234 research outputs found

    Assessing the conservation value of waterbodies: the example of the Loire floodplain (France)

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    In recent decades, two of the main management tools used to stem biodiversity erosion have been biodiversity monitoring and the conservation of natural areas. However, socio-economic pressure means that it is not usually possible to preserve the entire landscape, and so the rational prioritisation of sites has become a crucial issue. In this context, and because floodplains are one of the most threatened ecosystems, we propose a statistical strategy for evaluating conservation value, and used it to prioritise 46 waterbodies in the Loire floodplain (France). We began by determining a synthetic conservation index of fish communities (Q) for each waterbody. This synthetic index includes a conservation status index, an origin index, a rarity index and a richness index. We divided the waterbodies into 6 clusters with distinct structures of the basic indices. One of these clusters, with high Q median value, indicated that 4 waterbodies are important for fish biodiversity conservation. Conversely, two clusters with low Q median values included 11 waterbodies where restoration is called for. The results picked out high connectivity levels and low abundance of aquatic vegetation as the two main environmental characteristics of waterbodies with high conservation value. In addition, assessing the biodiversity and conservation value of territories using our multi-index approach plus an a posteriori hierarchical classification methodology reveals two major interests: (i) a possible geographical extension and (ii) a multi-taxa adaptation

    Scientists’ warning on affluence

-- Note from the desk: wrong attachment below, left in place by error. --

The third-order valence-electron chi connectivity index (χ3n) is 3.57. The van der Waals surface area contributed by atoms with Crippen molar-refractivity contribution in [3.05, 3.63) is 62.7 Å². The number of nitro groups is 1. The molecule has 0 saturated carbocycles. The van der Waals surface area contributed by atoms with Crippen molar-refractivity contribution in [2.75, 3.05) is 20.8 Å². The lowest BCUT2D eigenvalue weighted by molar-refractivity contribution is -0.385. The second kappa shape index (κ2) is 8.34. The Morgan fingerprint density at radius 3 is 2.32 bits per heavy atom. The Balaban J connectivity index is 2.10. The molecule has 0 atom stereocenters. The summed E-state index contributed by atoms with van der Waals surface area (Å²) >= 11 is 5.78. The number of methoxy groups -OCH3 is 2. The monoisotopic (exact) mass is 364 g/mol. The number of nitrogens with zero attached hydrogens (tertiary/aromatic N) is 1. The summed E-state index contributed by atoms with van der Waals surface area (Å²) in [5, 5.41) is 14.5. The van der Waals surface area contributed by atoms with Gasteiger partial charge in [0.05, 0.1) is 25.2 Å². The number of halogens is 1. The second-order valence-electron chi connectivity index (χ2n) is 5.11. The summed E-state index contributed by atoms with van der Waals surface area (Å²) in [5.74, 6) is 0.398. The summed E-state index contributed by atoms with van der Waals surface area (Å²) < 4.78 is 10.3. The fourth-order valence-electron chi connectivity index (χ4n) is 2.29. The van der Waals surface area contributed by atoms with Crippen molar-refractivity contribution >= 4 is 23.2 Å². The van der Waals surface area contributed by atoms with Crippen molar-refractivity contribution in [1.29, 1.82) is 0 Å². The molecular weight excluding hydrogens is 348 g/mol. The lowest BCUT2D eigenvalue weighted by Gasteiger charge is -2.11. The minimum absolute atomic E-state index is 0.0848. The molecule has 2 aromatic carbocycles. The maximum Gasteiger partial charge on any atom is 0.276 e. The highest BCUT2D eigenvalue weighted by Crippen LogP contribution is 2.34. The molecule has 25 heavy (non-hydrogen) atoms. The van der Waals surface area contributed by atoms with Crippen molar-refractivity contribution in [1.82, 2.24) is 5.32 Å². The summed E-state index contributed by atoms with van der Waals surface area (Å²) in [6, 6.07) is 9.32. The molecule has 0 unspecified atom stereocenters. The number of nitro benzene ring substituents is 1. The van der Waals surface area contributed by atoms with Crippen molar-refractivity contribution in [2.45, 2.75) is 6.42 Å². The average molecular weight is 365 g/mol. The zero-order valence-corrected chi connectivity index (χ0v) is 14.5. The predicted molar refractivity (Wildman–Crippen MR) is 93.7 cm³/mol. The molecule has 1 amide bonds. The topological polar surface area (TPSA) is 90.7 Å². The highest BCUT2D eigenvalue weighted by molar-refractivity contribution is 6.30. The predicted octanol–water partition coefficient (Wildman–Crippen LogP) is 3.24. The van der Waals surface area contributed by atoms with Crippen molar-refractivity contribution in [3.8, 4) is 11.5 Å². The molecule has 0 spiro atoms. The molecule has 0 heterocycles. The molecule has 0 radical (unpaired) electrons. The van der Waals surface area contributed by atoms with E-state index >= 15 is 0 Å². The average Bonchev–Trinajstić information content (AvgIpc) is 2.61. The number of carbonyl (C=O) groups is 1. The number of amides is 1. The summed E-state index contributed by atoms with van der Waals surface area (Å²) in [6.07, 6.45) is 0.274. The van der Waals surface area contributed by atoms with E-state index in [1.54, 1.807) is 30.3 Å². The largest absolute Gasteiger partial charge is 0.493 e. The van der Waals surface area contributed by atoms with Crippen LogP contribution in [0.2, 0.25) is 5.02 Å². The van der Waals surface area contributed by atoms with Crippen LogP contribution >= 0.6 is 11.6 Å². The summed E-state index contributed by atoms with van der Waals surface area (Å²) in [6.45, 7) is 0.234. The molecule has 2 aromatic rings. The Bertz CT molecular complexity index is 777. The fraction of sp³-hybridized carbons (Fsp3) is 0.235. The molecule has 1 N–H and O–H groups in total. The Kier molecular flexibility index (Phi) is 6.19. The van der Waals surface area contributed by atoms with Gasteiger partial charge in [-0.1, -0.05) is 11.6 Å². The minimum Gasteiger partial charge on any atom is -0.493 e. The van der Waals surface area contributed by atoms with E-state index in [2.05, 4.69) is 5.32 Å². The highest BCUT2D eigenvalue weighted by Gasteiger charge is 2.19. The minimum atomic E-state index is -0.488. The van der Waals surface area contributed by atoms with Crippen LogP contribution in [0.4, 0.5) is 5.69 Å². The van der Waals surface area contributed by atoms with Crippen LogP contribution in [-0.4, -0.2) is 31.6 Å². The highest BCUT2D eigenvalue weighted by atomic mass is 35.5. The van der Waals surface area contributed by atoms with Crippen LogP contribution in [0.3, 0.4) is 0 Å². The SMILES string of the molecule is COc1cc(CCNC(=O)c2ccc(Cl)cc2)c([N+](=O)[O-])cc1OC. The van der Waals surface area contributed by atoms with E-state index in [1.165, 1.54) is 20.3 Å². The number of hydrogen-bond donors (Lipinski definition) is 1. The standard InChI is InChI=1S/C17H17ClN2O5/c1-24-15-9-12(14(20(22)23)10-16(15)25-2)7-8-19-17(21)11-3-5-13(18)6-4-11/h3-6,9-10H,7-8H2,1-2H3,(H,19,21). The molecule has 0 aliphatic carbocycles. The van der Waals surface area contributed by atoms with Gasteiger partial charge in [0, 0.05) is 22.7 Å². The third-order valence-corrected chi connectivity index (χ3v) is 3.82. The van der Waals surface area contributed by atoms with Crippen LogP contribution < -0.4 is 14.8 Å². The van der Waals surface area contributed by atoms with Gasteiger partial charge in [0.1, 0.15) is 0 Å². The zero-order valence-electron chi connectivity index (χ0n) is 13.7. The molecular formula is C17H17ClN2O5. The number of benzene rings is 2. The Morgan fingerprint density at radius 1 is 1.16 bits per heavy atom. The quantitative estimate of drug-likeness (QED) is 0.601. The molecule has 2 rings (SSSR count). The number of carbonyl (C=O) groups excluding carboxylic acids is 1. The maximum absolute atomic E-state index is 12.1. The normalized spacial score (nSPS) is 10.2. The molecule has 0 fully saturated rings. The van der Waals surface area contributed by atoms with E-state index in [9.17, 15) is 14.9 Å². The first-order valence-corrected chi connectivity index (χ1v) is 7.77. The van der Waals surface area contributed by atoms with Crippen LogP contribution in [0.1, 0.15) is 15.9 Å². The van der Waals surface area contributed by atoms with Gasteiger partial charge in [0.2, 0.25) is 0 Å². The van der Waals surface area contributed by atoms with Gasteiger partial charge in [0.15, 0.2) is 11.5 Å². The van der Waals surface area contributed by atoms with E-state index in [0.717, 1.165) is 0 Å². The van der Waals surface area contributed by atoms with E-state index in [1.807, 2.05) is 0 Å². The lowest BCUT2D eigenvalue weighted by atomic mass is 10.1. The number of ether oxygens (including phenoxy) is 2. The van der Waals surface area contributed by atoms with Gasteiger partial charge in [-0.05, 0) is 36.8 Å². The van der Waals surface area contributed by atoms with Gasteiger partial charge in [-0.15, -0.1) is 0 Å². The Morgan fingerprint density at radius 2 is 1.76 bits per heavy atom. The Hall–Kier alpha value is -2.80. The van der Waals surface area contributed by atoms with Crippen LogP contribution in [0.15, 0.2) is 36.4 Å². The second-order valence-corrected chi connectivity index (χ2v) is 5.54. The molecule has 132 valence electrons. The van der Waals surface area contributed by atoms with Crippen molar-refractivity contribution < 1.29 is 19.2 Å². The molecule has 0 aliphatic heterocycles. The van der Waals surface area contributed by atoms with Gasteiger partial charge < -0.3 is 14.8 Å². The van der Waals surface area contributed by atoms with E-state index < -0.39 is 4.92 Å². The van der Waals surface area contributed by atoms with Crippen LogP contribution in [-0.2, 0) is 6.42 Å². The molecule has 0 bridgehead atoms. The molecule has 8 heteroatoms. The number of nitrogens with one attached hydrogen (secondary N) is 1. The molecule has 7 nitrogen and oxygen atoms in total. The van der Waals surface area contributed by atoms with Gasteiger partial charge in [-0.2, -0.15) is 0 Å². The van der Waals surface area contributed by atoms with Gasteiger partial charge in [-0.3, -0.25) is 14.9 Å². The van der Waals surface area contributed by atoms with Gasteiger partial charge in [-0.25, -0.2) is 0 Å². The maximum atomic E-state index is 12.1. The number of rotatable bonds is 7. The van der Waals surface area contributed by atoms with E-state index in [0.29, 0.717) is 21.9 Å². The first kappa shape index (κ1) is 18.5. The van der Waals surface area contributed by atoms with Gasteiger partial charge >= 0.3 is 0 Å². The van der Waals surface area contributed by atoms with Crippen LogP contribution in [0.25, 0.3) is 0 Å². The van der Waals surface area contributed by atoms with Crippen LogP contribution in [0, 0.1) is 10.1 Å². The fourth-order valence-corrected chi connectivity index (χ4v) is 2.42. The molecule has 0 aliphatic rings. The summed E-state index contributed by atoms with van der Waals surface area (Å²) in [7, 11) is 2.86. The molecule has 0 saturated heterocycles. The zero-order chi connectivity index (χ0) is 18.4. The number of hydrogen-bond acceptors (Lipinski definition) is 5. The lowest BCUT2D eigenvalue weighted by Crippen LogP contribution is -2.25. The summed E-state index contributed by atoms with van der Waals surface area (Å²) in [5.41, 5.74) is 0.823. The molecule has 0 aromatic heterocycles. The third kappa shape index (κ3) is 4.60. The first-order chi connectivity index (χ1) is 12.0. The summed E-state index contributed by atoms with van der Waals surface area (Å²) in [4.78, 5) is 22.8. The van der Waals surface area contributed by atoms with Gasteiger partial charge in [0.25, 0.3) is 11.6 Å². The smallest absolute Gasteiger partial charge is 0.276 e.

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    For over half a century, worldwide growth in affluence has continuously increased resource use and pollutant emissions far more rapidly than these have been reduced through better technology. The affluent citizens of the world are responsible for most environmental impacts and are central to any future prospect of retreating to safer environmental conditions. We summarise the evidence and present possible solution approaches. Any transition towards sustainability can only be effective if far-reaching lifestyle changes complement technological advancements. However, existing societies, economies and cultures incite consumption expansion and the structural imperative for growth in competitive market economies inhibits necessary societal change

    Production of Infectious Genotype 1b Virus Particles in Cell Culture and Impairment by Replication Enhancing Mutations

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    With the advent of subgenomic hepatitis C virus (HCV) replicons, studies of the intracellular steps of the viral replication cycle became possible. These RNAs are capable of self-amplification in cultured human hepatoma cells, but save for the genotype 2a isolate JFH-1, efficient replication of these HCV RNAs requires replication enhancing mutations (REMs), previously also called cell culture adaptive mutations. These mutations cluster primarily in the central region of non-structural protein 5A (NS5A), but may also reside in the NS3 helicase domain or at a distinct position in NS4B. Most efficient replication has been achieved by combining REMs residing in NS3 with distinct REMs located in NS4B or NS5A. However, in spite of efficient replication of HCV genomes containing such mutations, they do not support production of infectious virus particles. By using the genotype 1b isolate Con1, in this study we show that REMs interfere with HCV assembly. Strongest impairment of virus formation was found with REMs located in the NS3 helicase (E1202G and T1280I) as well as NS5A (S2204R), whereas a highly adaptive REM in NS4B still allowed virus production although relative levels of core release were also reduced. We also show that cells transfected with the Con1 wild type genome or the genome containing the REM in NS4B release HCV particles that are infectious both in cell culture and in vivo. Our data provide an explanation for the in vitro and in vivo attenuation of cell culture adapted HCV genomes and may open new avenues for the development of fully competent culture systems covering the therapeutically most relevant HCV genotypes